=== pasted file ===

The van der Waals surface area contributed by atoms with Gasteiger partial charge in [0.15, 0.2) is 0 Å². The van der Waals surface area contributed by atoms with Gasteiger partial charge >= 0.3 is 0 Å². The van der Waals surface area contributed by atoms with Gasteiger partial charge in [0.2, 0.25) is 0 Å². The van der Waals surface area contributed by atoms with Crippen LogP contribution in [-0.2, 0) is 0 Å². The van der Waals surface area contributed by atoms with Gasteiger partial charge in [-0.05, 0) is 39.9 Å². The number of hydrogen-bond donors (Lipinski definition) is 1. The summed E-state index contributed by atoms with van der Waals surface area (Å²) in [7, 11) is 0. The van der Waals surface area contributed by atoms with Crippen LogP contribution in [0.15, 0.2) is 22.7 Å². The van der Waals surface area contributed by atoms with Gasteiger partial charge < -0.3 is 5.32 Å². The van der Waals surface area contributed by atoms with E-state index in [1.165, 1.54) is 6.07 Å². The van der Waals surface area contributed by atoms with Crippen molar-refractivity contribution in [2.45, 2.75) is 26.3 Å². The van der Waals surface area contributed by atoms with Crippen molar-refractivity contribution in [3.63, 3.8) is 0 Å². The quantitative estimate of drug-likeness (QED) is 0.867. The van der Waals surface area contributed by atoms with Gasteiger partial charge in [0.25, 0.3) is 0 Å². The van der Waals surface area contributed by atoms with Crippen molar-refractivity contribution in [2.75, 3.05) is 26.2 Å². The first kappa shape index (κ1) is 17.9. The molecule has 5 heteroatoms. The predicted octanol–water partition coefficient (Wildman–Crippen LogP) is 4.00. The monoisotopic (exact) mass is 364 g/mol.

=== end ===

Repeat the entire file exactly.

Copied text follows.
The van der Waals surface area contributed by atoms with Gasteiger partial charge in [0.15, 0.2) is 0 Å². The van der Waals surface area contributed by atoms with Gasteiger partial charge >= 0.3 is 0 Å². The van der Waals surface area contributed by atoms with Gasteiger partial charge in [0.2, 0.25) is 0 Å². The van der Waals surface area contributed by atoms with Crippen LogP contribution in [-0.2, 0) is 0 Å². The van der Waals surface area contributed by atoms with Gasteiger partial charge in [-0.05, 0) is 39.9 Å². The number of hydrogen-bond donors (Lipinski definition) is 1. The summed E-state index contributed by atoms with van der Waals surface area (Å²) in [7, 11) is 0. The van der Waals surface area contributed by atoms with Crippen LogP contribution in [0.15, 0.2) is 22.7 Å². The van der Waals surface area contributed by atoms with Gasteiger partial charge < -0.3 is 5.32 Å². The van der Waals surface area contributed by atoms with E-state index in [1.165, 1.54) is 6.07 Å². The van der Waals surface area contributed by atoms with Crippen molar-refractivity contribution in [2.45, 2.75) is 26.3 Å². The van der Waals surface area contributed by atoms with Crippen molar-refractivity contribution in [3.63, 3.8) is 0 Å². The quantitative estimate of drug-likeness (QED) is 0.867. The van der Waals surface area contributed by atoms with Gasteiger partial charge in [0.25, 0.3) is 0 Å². The van der Waals surface area contributed by atoms with Crippen molar-refractivity contribution in [2.75, 3.05) is 26.2 Å². The first kappa shape index (κ1) is 17.9. The molecule has 5 heteroatoms. The predicted octanol–water partition coefficient (Wildman–Crippen LogP) is 4.00. The monoisotopic (exact) mass is 364 g/mol.